Rope


Rope -

A general name for all kinds of cordage formed by twisting together vegetable or animal fibres or metallic wires. That of ordinary commercial use is made of vegetable fibres. The title "rope" is correctly applied only to cordage which is more than an inch in circumference, smaller kinds being preferably designated as lines, cords, twines, etc.

The fibre is obtained from a great variety of plants and "grasses." Among the most important are hemp proper or Cultivated hemp, Manila hemp, Sisal, FLAX, JUTE and Cotton. hemp is used for all sizes of cordage, FLAX only for small lines and cords, and Cotton for thin twine. See FLAX, hemp and JUTE.

In manufacture, the fibres are first twisted together to form a "thread" or "yarn." The yarns are then combined by twisting them into a "strand," and three strands combined in like manner form "rope." All the work in a modern plant is done by machinery, numerous special processes, twists, etc., being required for cordage for special industries and purposes.

The list following gives the approximate weight and strength of cordage of the sizes named:

Diameter(in inches) Weight of 100fathoms*(in pounds) Weight of 100fathoms, tarred(in pounds) Strength ofnew ropes(in pounds) Number offeet in4 pounds(feet)(inches) 6 Thread 1/4 14 17 450 43. 9 " 3/16 20 24 750 33. 12 " 3/8 28 34 900 21. 15 " 7/16 34 41 1,250 17. 18 " 1/2 45 56 1,700 13. CircumferenceIn inches 1 3/4 9/16 61 78 2,500 10. 2 5/8 80 100 3,000 7. 2 1/4 3/4 101 126 3,900 6. 2 1/2 13/16 125 156 4,700 5. 2 3/4 7/8 151 189 5,600 4. 3 1 180 225 6,750 3.4 3 1/4 1 1/16 211 264 7,850 2.9 3 1/2 1 1/8 245 306 9,150 2.4 3 3/4 1 1/4 281 351 10,600 2.1 4 1 5/16 325 400 11,950 1.10 4 1/4 1 3/8 361 451 13,450 1.7 4 1/2 1 1/2 405 506 15,150 1.5 4 3/4 1 9/16 451 564 16,800 1.4 5 1 5/8 500 625 18,700 1.2 5 1/2 1 3/4 605 756 22,600 1. 6 2 720 900 26,900 .10 6 1/2 2 1/4 845 1,056 31,500 .8 1/2 7 2 3/8 885 1,125 1,406 42,000 .6 1/4 7 1/2 2 1/2 1,125 1,406 42,000 .6 1/4 8 2 5/8 1,280 1,600 47,800 .5 1/2 8 1/2 2 7/8 1,445 1,806 54,000 .5 9 3 1,620 2,025 60,500 .4 1/2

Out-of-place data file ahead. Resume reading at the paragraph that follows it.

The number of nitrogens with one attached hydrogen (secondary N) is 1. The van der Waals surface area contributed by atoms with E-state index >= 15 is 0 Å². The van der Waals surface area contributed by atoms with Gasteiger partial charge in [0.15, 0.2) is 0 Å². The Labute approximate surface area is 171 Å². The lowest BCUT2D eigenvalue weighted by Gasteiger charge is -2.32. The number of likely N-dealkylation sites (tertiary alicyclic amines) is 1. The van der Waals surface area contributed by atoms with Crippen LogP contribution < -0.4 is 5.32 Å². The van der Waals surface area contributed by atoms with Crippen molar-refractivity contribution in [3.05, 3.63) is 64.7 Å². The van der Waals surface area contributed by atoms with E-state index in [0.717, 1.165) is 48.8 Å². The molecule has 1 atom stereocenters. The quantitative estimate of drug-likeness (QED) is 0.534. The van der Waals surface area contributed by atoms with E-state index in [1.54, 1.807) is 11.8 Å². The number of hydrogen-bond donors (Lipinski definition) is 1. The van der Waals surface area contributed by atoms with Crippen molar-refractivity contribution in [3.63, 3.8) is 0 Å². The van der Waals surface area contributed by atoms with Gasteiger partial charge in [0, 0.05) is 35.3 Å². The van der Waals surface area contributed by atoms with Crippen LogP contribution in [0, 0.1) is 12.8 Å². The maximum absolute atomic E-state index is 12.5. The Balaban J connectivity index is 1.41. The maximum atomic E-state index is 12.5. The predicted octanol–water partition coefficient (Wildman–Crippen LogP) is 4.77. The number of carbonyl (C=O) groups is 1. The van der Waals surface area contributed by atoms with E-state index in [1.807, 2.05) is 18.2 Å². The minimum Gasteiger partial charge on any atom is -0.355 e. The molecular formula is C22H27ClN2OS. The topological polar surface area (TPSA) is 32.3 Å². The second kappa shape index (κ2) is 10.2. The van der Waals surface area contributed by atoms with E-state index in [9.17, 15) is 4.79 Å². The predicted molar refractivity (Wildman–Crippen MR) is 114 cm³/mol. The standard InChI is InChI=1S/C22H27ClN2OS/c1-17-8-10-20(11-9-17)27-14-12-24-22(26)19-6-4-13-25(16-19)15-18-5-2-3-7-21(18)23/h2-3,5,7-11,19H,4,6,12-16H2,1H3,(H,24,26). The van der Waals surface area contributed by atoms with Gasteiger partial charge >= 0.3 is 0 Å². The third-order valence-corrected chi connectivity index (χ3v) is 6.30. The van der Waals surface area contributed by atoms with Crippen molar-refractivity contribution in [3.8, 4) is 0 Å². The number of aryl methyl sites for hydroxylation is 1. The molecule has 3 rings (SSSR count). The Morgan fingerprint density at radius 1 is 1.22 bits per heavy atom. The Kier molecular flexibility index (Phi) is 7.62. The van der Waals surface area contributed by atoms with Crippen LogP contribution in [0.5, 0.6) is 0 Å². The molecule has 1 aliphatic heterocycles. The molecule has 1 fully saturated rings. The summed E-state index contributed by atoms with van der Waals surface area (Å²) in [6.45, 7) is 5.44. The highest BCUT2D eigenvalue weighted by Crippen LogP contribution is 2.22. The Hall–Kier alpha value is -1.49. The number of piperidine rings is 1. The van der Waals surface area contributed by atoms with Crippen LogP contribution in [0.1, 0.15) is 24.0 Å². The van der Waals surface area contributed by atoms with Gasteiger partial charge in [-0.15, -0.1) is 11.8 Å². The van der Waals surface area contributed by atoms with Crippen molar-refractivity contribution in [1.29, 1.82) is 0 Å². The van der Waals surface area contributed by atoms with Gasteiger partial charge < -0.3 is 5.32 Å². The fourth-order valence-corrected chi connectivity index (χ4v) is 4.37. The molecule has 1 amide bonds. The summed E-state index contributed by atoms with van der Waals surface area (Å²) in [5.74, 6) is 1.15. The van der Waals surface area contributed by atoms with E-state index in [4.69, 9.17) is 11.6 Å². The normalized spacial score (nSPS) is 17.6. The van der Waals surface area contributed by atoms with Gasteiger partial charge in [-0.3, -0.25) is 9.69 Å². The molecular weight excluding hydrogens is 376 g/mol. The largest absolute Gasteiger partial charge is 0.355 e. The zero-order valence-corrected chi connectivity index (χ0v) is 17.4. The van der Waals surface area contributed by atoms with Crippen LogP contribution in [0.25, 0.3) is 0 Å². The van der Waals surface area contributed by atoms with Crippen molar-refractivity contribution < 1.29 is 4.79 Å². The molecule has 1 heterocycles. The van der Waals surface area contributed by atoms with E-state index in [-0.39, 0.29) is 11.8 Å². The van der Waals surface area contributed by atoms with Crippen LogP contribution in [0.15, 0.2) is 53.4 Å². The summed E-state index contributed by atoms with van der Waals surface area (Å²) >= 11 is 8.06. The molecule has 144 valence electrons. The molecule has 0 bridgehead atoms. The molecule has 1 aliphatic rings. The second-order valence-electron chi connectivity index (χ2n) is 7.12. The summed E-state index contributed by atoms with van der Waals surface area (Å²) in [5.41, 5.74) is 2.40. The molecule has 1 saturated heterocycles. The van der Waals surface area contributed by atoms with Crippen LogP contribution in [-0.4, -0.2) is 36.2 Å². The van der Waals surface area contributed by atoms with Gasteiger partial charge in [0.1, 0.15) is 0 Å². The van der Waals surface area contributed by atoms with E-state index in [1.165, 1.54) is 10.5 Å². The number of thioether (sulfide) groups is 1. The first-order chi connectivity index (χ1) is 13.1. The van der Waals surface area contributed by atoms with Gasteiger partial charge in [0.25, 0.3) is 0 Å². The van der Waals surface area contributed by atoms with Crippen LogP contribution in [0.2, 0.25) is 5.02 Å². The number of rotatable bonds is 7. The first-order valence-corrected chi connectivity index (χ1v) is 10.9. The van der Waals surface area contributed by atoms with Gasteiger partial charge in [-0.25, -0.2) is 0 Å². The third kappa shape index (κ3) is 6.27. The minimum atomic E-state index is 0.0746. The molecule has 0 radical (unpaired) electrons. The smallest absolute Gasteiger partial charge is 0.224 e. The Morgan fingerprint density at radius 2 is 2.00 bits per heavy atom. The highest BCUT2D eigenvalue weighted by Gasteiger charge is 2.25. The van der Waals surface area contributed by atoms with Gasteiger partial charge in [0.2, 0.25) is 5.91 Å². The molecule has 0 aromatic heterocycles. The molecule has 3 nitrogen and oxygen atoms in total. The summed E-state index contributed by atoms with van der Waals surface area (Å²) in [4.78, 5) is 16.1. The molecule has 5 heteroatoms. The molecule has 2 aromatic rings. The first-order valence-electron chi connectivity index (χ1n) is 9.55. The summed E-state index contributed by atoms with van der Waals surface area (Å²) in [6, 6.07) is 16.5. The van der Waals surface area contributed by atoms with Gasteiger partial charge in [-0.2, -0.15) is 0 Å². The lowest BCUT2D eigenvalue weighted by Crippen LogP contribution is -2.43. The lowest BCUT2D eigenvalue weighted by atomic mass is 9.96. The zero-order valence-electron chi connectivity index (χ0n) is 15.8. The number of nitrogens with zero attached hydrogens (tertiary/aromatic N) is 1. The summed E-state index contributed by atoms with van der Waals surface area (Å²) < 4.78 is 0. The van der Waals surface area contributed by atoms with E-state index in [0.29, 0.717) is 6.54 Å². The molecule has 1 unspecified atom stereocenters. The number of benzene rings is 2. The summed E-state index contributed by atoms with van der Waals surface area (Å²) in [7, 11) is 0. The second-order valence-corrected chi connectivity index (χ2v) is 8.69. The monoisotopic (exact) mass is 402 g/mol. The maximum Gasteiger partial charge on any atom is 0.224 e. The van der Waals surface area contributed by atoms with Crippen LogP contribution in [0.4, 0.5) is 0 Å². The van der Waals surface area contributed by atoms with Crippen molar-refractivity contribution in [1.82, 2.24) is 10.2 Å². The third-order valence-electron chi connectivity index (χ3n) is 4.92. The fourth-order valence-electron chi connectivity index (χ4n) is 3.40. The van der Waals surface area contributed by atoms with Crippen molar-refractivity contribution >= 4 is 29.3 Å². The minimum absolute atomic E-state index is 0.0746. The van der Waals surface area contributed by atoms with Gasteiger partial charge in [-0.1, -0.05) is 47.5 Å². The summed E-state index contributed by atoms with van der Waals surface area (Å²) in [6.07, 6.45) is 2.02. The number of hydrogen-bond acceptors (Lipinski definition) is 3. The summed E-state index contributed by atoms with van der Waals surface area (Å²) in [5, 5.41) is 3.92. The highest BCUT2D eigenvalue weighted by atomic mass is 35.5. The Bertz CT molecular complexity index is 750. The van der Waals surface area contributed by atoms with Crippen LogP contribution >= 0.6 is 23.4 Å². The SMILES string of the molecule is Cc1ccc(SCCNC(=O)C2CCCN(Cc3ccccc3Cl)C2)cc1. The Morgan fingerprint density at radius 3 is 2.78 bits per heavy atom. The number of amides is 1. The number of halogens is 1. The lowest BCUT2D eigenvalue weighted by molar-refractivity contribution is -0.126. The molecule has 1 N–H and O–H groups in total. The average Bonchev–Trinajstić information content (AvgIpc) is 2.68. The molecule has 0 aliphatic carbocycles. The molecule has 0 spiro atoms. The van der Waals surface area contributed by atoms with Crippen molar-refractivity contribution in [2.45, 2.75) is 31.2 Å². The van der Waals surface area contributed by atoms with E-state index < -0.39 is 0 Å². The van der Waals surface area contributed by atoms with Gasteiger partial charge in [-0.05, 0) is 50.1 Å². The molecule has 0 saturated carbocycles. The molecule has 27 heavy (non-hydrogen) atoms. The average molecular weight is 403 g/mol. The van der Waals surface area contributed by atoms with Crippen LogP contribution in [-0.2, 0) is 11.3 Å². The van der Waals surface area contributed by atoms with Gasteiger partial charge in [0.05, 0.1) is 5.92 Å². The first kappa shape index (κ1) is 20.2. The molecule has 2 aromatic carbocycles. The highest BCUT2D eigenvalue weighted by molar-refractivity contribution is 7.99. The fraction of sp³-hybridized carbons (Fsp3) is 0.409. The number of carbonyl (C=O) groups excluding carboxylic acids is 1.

*A fathom equals six feet.

Although of an antiquity reaching back toward the earliest ages of man - the art of twisting animal hair, tough grass and vegetable fibres having apparently existed among the rudest people - it is only within the last two centuries that rope-making has received the successful attention of mechanical inventors. The primitive wheel, the workman with a bundle of hemp strung around his waist and the slow, laborious operation of laying and twisting the strands by manual labor may still be seen in remote places.


Arround Rope in The Grocer's Encyclopedia


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